Kansas History and Heritage Project-Anderson County Biographies

Anderson County Biographies
"Portrait and Biographical Record of Southeastern Kansas"
Biographical Publishing Co., Chicago, 1894


ROBERT W. GAILEY. Among the lumber dealers of Garnett, the best known in the building trade, one who may be mentioned as of special prominence, is Robert W. Gailey, who established his lumber yards in this city in 1889. He keeps constantly on hand a large stock of dressed lumber and building materials and is prepared to furnish at short notice almost anything in that line required by a contractor, and is one of the most popular dealers in this part of the country among the large mass of contractors and builders. Handling nothing but first-class goods, he fills all orders with the greatest care and with the utmost promptness, and those entrusting bills to him are always confident that they will receive the very best material, cut to use with the utmost economy, and at prices which defy competition.

Mr. Gailey is a native of Pennsylvania, born in Perry County, fourteen miles northwest of Harrisburg October 26, 1838, and is a son of Alexander and Mary (White) Gailey. the name of Gailey originated in this manner: Many generations ago a Scotchman by the name of Buchanan won a purse in a boxing contest. The money he was to receive was spread out on the lea (meadow), and as he walked over the same the people called out "Gay Lea," and he was ever afterward known as Gailey. Three of his sons emigrated to the North of Ireland and from them have descended the Gaileys of to-day. The grandfather of our subject, Andrew Gailey, accompanied by his brother, Alexander Gailey, came from the North of Ireland and settled in Pennsylvania. Alexander Gailey never married; he was a Lieutenant in the Revolutionary War, and lived to be one hundred and two years of age. Grandfather Gailey was a farmer, and resided in Perry County, Pa., nearly all his life, passing his last days, however, with a daughter residing in Washington County, Pa. He was about eighty-five years of age at the time of his death, and was a worthy member of the Presbyterian Church. His family consisted of two sons and two daughters. Barbara married James Gailey and died in Indiana. Robert died in Wayne County, Ohio, where he was engaged in farming. Alexander was the father of our subject; and Jane married John Murray and now resides in Pana, Ill.

Alexander Gailey was born in Perry County, Pa., June 10, 1792, and was married in that county to Miss Mary White. He followed the peaceful pursuit of farming and met with good success in that calling. He also owned a sawmill, which he conducted in connection with farming for many years. When advanced in years he removed to Kansas and passed the remainder of his days in Garnett, his death occurring April 28, 1890. The mother is also deceased. Both were members of the Presbyterian Church at one time, but later they united with the United Presbyterian Church. Mr. Gailey was a Democrat in early life, later member of the American party, and when the Re- publican party was formed he rallied to its standard. Eight children were born to this most estimable couple, as follows: Margaret D., now residing in Garnett, became the wife of Alexander Garrett, and removed from Pennsylvania to Kansas in 1857. They first settled in Franklin County and later in Anderson County, where her husband was accidentally killed. Elizabeth W. married Rev. James N. Smith and resides near Garnett. Mr. Smith is one of the pioneer ministers of the United Presbyterian Church in Kansas. Barbara resides in Garnett. Andrew W. was a farmer, and resided in Perry County, Pa., for many years. His death occurred in Washington County, that state. Catherine H. resides in Garnett; Mary J. married Rev. J. H. Adair, a minister in the United Presbyterian Church, and now resides in Missouri; Robert W., our subject, and James A. complete the number. The latter was at one time a farmer, but later he became a druggist and died in Garnett.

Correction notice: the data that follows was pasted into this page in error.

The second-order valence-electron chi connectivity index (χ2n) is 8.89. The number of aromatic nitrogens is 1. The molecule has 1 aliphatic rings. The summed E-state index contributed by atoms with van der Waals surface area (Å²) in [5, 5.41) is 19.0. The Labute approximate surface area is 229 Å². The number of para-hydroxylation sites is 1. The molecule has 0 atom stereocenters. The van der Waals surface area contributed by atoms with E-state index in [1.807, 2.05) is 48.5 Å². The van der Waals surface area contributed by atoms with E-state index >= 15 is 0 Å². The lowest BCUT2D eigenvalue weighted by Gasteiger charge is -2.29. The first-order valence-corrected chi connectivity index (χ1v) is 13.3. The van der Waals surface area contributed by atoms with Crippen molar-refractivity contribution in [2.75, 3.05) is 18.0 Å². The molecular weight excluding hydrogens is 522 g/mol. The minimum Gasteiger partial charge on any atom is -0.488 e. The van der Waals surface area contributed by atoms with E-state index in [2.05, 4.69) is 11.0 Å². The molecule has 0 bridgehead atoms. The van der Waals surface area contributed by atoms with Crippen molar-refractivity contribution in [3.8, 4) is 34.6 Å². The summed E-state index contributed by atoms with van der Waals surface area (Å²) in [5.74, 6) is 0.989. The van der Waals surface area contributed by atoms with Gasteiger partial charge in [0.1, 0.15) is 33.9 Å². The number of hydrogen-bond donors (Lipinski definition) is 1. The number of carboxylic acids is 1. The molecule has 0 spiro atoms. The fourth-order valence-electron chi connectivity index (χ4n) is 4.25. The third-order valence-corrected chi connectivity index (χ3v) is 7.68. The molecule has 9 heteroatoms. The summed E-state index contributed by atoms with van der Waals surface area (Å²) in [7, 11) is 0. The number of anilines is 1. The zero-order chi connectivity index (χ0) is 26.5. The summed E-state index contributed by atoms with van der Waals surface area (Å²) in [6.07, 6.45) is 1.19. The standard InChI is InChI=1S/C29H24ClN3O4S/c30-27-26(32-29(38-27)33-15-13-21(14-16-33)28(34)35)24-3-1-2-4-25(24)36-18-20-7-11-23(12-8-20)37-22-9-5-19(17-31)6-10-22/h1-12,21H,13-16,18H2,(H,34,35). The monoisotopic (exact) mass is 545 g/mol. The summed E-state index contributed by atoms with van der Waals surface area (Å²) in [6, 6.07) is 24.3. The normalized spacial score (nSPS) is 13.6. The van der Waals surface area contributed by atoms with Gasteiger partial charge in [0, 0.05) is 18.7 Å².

The original of this sketch was reared on a farm and received a common-school education. Until 1867 he remained under the parental roof, after which he came to Kansas and purchased eighty acres. The year previous to this, while in Kansas on a visit, he purchased eighty acres, so that when locating here he has one hundred and sixty acres of land. This land was but little improved, there being a log cabin and an orchard on it, but he began making improvements and engaged actively in farming and stock-raising. In 1886 he removed to Garnett and was employed in a lumber yard, where he remained two years. Returning to the farm, he remained on the same one year, and in 1889 removed to Garnett, where he purchased a half-interest in his present business. He still owns his farm and also his residence property in Garnett.

Mr. Gailey has been twice married, first in February, 1868, to Miss Mary B. Calvert, daughter of John and Rebecca Calvert, and a native of western Pennsylvania. Her death occurred February 25, 1888, and four children were left motherless: Maud C, wife of Charles E. McMurray, of Kansas City, Mo.; Frank A., Roy E. and Pearl E. Mr. Gailey's second marriage occurred November 5, 1889, to Mrs. Anna K. Beard, nee Kanard. In politics he is a stanch Republican. He is now County Surveyor, having formerly held that position twelve years; he was Township Trustee five years, was clerk of the Board of Education of Garnett and a member of the City Council, acting Mayor during an unexpired term caused by the resignation of the Mayor. In his religious views he is a United Presbyterian and is an Elder in the church.





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